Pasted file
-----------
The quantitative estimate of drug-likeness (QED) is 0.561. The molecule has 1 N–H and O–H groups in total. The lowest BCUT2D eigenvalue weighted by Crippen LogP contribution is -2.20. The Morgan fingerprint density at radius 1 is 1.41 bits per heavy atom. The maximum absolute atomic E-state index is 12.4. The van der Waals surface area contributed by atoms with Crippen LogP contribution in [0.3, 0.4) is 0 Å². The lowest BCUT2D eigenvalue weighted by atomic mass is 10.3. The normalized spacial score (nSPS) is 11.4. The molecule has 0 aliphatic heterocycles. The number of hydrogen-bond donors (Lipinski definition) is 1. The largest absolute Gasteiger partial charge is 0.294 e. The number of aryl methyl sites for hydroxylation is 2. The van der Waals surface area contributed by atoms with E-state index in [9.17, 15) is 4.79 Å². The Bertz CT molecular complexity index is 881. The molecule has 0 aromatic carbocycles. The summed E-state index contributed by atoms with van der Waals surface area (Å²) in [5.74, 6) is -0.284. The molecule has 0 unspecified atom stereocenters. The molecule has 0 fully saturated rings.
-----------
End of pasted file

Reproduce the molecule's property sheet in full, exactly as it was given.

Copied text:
The quantitative estimate of drug-likeness (QED) is 0.561. The molecule has 1 N–H and O–H groups in total. The lowest BCUT2D eigenvalue weighted by Crippen LogP contribution is -2.20. The Morgan fingerprint density at radius 1 is 1.41 bits per heavy atom. The maximum absolute atomic E-state index is 12.4. The van der Waals surface area contributed by atoms with Crippen LogP contribution in [0.3, 0.4) is 0 Å². The lowest BCUT2D eigenvalue weighted by atomic mass is 10.3. The normalized spacial score (nSPS) is 11.4. The molecule has 0 aliphatic heterocycles. The number of hydrogen-bond donors (Lipinski definition) is 1. The largest absolute Gasteiger partial charge is 0.294 e. The number of aryl methyl sites for hydroxylation is 2. The van der Waals surface area contributed by atoms with E-state index in [9.17, 15) is 4.79 Å². The Bertz CT molecular complexity index is 881. The molecule has 0 aromatic carbocycles. The summed E-state index contributed by atoms with van der Waals surface area (Å²) in [5.74, 6) is -0.284. The molecule has 0 unspecified atom stereocenters. The molecule has 0 fully saturated rings.